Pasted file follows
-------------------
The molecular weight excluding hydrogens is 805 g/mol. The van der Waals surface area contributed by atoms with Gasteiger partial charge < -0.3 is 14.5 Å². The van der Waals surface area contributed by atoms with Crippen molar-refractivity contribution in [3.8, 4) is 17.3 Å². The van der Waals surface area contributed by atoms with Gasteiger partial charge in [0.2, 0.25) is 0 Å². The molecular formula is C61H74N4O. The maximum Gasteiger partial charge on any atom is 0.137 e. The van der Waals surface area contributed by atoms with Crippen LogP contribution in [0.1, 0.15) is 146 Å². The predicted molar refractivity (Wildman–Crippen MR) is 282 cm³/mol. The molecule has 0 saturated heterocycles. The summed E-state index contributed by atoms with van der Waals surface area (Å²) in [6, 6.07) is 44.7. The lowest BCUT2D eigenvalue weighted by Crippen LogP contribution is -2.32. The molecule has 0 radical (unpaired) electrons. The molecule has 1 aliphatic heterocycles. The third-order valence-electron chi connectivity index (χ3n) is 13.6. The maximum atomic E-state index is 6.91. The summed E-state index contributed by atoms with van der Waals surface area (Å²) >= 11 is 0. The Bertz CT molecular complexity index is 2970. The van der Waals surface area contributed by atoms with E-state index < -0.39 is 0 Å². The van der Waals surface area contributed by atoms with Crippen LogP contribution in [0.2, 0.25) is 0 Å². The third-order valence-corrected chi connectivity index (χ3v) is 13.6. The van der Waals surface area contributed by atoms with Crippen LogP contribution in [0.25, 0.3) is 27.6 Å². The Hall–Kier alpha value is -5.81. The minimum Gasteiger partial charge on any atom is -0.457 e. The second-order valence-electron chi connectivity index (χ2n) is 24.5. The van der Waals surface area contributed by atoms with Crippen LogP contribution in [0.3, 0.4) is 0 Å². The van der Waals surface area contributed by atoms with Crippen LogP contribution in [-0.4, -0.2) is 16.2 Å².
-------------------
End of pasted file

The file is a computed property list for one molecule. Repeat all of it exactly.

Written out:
The molecular weight excluding hydrogens is 805 g/mol. The van der Waals surface area contributed by atoms with Gasteiger partial charge < -0.3 is 14.5 Å². The van der Waals surface area contributed by atoms with Crippen molar-refractivity contribution in [3.8, 4) is 17.3 Å². The van der Waals surface area contributed by atoms with Gasteiger partial charge in [0.2, 0.25) is 0 Å². The molecular formula is C61H74N4O. The maximum Gasteiger partial charge on any atom is 0.137 e. The van der Waals surface area contributed by atoms with Crippen LogP contribution in [0.1, 0.15) is 146 Å². The predicted molar refractivity (Wildman–Crippen MR) is 282 cm³/mol. The molecule has 0 saturated heterocycles. The summed E-state index contributed by atoms with van der Waals surface area (Å²) in [6, 6.07) is 44.7. The lowest BCUT2D eigenvalue weighted by Crippen LogP contribution is -2.32. The molecule has 0 radical (unpaired) electrons. The molecule has 1 aliphatic heterocycles. The third-order valence-electron chi connectivity index (χ3n) is 13.6. The maximum atomic E-state index is 6.91. The summed E-state index contributed by atoms with van der Waals surface area (Å²) >= 11 is 0. The Bertz CT molecular complexity index is 2970. The van der Waals surface area contributed by atoms with E-state index < -0.39 is 0 Å². The van der Waals surface area contributed by atoms with Crippen LogP contribution in [0.2, 0.25) is 0 Å². The third-order valence-corrected chi connectivity index (χ3v) is 13.6. The van der Waals surface area contributed by atoms with Crippen LogP contribution in [0.25, 0.3) is 27.6 Å². The Hall–Kier alpha value is -5.81. The minimum Gasteiger partial charge on any atom is -0.457 e. The second-order valence-electron chi connectivity index (χ2n) is 24.5. The van der Waals surface area contributed by atoms with Crippen LogP contribution in [0.3, 0.4) is 0 Å². The van der Waals surface area contributed by atoms with Crippen LogP contribution in [-0.4, -0.2) is 16.2 Å².